Sunday, May 5, 2019

JJC Lens Hoods

Buy your OEM hood here.
OEM = OMG! Lens hoods are a necessity when working outdoors in the presence of other sticky fingers. While their effectiveness in blocking stray light can be problematic, they are very effective in keeping errant digits off the front element of your camera's lens. Depend on it, sooner or later a big, juicy thumb print will find its way onto the front element of your lens, so anything you can do to prevent this should be considered. And if you add the protection provided by a glass UV filter, so much the better.

When the Fuji X100 was first introduced in 2010, it was universally hailed as a contender for the Greatest Camera In The World award, and rightfully so. But one thing did not sit well with most photographers: the inordinately expensive lens hood. Retailing for about $70.00, the Original Equipment Manufacturer (OEM) hood was considered far too expensive for what it did, although I never heard anybody criticize the overall quality of the product. As a former film photographer, I had already acclimated myself to the astronomical prices commanded by genuine Leica accessories, But $70.00 for a newly manufactured Japanese product? I don't think so.

There was another issue that may have added to the manufacturing cost of a suitable lens hood. For whatever reason, the 49 mm filter threads, hidden beneath a protective bezel ring, are male (external), the exact opposite of the nearly universal female (internal) threads normally encountered. This means that if you want to mount a filter, you needed some kind of adapter that would have female threads on the camera side AND the filter side, something the Fuji hood addressed. A sticky wicket, none the less.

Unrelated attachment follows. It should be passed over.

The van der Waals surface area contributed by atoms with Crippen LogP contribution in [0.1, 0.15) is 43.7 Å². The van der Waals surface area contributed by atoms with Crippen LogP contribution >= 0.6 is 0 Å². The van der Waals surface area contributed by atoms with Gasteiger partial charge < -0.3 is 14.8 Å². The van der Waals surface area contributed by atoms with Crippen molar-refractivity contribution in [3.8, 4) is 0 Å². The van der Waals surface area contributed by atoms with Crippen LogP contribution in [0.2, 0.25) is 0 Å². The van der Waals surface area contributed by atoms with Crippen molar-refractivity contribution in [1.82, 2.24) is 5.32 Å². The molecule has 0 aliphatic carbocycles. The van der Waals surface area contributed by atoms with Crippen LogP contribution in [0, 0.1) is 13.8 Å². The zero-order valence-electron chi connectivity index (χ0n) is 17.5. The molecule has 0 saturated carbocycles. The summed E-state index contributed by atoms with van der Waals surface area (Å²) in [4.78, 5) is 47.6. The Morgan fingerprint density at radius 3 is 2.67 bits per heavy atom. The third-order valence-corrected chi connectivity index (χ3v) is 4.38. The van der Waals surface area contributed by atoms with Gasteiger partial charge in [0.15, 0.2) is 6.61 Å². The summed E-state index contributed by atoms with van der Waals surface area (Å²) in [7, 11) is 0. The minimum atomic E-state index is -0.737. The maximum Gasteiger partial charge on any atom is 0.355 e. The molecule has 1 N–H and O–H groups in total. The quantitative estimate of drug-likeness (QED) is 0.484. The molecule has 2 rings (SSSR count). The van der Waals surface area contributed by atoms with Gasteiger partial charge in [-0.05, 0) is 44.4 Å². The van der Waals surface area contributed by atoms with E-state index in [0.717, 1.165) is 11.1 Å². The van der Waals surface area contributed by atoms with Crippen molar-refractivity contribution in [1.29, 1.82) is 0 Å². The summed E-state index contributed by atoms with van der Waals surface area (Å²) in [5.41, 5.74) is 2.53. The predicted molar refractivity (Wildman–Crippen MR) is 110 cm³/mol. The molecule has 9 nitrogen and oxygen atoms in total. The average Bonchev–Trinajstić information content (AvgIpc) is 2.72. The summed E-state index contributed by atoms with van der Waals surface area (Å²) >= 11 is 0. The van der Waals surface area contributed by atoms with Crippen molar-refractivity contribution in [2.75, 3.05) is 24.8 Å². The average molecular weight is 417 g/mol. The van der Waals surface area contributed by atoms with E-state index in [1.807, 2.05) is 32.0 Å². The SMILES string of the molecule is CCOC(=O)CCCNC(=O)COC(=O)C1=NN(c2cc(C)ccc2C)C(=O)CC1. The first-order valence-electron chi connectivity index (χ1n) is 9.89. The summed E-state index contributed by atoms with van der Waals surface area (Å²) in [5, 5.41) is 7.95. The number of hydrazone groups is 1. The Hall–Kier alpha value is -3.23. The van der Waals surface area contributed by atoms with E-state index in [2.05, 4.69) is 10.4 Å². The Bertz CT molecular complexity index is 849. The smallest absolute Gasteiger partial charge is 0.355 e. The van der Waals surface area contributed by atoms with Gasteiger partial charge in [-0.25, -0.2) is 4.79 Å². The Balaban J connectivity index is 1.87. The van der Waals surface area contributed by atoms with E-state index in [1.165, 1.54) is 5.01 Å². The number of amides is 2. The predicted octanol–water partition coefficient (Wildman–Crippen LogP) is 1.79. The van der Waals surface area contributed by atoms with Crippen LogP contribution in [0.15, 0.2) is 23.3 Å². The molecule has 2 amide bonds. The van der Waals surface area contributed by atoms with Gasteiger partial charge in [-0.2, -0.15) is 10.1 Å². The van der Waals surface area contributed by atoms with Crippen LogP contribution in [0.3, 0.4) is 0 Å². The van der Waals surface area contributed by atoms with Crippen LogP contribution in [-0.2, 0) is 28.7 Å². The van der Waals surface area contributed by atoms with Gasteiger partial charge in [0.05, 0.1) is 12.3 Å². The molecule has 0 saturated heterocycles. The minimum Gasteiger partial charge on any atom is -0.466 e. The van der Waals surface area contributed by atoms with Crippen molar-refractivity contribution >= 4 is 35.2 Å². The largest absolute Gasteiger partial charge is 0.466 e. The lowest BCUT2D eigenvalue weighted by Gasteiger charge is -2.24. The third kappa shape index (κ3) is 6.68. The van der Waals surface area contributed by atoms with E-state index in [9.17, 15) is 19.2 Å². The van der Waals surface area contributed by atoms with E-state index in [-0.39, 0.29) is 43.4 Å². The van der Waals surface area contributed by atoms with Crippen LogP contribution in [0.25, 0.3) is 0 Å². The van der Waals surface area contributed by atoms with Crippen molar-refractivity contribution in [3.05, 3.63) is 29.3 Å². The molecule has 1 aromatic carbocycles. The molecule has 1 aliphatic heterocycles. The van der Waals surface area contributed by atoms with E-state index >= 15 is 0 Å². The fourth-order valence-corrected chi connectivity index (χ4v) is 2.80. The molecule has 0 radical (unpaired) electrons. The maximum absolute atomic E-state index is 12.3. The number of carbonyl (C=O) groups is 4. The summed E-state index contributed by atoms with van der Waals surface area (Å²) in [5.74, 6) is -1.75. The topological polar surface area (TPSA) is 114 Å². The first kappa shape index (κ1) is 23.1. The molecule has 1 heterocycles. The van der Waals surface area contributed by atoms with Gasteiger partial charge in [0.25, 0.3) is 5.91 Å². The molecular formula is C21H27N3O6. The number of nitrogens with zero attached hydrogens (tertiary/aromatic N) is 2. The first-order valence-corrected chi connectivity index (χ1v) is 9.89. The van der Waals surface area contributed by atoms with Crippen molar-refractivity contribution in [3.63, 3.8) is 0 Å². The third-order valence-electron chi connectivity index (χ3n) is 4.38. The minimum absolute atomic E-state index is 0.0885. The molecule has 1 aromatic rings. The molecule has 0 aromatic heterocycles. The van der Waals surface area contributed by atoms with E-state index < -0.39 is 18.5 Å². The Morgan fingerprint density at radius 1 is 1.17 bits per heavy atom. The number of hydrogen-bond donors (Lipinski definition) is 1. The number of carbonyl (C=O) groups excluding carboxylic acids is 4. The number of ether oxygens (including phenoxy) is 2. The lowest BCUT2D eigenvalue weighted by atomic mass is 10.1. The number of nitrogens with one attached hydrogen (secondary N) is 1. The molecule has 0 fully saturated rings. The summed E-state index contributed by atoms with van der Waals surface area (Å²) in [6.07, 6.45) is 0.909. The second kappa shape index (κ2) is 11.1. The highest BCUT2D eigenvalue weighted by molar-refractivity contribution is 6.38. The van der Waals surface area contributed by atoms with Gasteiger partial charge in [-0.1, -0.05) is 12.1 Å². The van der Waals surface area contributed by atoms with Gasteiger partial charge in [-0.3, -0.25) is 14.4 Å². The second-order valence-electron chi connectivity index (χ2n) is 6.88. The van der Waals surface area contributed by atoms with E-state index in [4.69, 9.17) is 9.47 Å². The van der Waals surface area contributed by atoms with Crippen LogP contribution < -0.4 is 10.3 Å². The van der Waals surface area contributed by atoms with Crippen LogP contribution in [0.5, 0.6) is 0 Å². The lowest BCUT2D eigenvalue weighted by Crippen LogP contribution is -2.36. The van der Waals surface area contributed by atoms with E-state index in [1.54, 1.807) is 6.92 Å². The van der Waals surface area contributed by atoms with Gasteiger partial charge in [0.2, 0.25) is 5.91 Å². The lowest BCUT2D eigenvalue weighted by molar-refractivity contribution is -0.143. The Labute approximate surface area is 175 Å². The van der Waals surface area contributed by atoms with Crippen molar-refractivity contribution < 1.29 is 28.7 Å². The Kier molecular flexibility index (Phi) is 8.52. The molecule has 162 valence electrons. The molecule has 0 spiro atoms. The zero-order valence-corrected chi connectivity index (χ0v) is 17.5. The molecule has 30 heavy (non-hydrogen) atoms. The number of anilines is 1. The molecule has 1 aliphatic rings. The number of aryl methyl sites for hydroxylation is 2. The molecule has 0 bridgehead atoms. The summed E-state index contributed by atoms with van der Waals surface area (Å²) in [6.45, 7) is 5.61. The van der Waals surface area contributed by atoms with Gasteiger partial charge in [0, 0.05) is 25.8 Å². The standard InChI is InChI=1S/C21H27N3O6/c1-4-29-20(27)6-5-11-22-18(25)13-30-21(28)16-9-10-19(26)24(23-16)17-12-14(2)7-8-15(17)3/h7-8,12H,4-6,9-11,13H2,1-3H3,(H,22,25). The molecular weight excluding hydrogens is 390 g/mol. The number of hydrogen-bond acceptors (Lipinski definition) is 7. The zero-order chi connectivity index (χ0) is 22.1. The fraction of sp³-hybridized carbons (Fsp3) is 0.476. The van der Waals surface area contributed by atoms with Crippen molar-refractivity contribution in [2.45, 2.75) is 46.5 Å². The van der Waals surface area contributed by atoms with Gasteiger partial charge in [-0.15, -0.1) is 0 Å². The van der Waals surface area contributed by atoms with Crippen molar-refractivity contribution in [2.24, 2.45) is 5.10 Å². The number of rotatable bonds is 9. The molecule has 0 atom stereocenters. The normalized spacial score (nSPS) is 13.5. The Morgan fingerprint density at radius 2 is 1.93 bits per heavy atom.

Get your hood here.
Enter JJC. This Chinese manufacturer makes a close copy (cheap knockoff) of the hood for under $15.00 through several EBay vendors. Workmanship? The hood feels a little gritty when installed, but other than that, it's perfectly serviceable.  And with the money you save you can afford a first-rate UV filter. Just be sure you buy the hood that includes the phrase "filter adapter" in the description.

You may notice the slots cut into the hood. This feature dates back to the original lens hoods designed for use on rangefinder cameras where the slots would allow you to see "through" the hood when using the camera's viewfinder window.

Order your hood here.
Hood For The X70: The OEM hood for the X70 does not have the ability to take a filter. The hood itself looks a little like an inverted bowl with a hole that matches the angle of view of the built-lens' 28mm equivalent angle of acceptance. Perhaps the designers felt the added protection provided by the hood would make a protective filter unnecessary. However, the JJC designers felt otherwise and included a filter adapter similar to the one on their X100 model. The final product is a real winner in my book.

You will notice that the slots have been omitted. Since the X70 does not have a viewfinder, there is no need to provide the see-through cutouts.

Photo source here.
Dedicated Hoods For Specific Lenses: My final JJC purchase was thus rectangular lens hood for my 56 mm F 1.2 lens. In this case, the OEM hood is a simple plastic tube that attaches to the lens' bayonet mounting flange. JJC has copied the rectangular hood format used on some of the Fuji primes, and also copies the snap-on cover in lieu of a lens cap. You can still install a protective filter on the lens, but you cannot install a center-pinch lens cap when this hood is in place.

One might argue that the shallow design of the JJC hood wouldn't shield the lens as well as the deeper "soup can" OEM version, since the hood can also be used on the Fuji 23mm F 1.4 lens. Even if it didn't, the compact design still provides sufficient protection from fingerprints, a hazard I consider far more real than a beam of errant light. And I simply like the way the hood looks. After all, you can never have too many style points.

You can order yours here. Price should be under $40.00.